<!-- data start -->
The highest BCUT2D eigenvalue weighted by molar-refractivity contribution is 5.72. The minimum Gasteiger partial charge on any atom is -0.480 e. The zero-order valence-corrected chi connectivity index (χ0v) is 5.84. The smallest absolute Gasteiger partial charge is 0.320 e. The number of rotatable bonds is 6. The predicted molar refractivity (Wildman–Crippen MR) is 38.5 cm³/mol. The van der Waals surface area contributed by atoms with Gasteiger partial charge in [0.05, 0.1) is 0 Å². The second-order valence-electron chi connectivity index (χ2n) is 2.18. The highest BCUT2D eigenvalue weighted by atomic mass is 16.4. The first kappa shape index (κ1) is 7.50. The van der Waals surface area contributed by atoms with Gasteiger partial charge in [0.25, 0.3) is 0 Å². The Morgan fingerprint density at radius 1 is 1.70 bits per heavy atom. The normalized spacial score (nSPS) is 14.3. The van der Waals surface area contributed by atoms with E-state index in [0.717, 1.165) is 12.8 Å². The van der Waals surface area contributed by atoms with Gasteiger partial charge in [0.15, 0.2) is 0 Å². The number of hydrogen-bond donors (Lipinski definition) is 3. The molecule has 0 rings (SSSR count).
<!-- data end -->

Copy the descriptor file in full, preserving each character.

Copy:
The highest BCUT2D eigenvalue weighted by molar-refractivity contribution is 5.72. The minimum Gasteiger partial charge on any atom is -0.480 e. The zero-order valence-corrected chi connectivity index (χ0v) is 5.84. The smallest absolute Gasteiger partial charge is 0.320 e. The number of rotatable bonds is 6. The predicted molar refractivity (Wildman–Crippen MR) is 38.5 cm³/mol. The van der Waals surface area contributed by atoms with Gasteiger partial charge in [0.05, 0.1) is 0 Å². The second-order valence-electron chi connectivity index (χ2n) is 2.18. The highest BCUT2D eigenvalue weighted by atomic mass is 16.4. The first kappa shape index (κ1) is 7.50. The van der Waals surface area contributed by atoms with Gasteiger partial charge in [0.25, 0.3) is 0 Å². The Morgan fingerprint density at radius 1 is 1.70 bits per heavy atom. The normalized spacial score (nSPS) is 14.3. The van der Waals surface area contributed by atoms with E-state index in [0.717, 1.165) is 12.8 Å². The van der Waals surface area contributed by atoms with Gasteiger partial charge in [0.15, 0.2) is 0 Å². The number of hydrogen-bond donors (Lipinski definition) is 3. The molecule has 0 rings (SSSR count).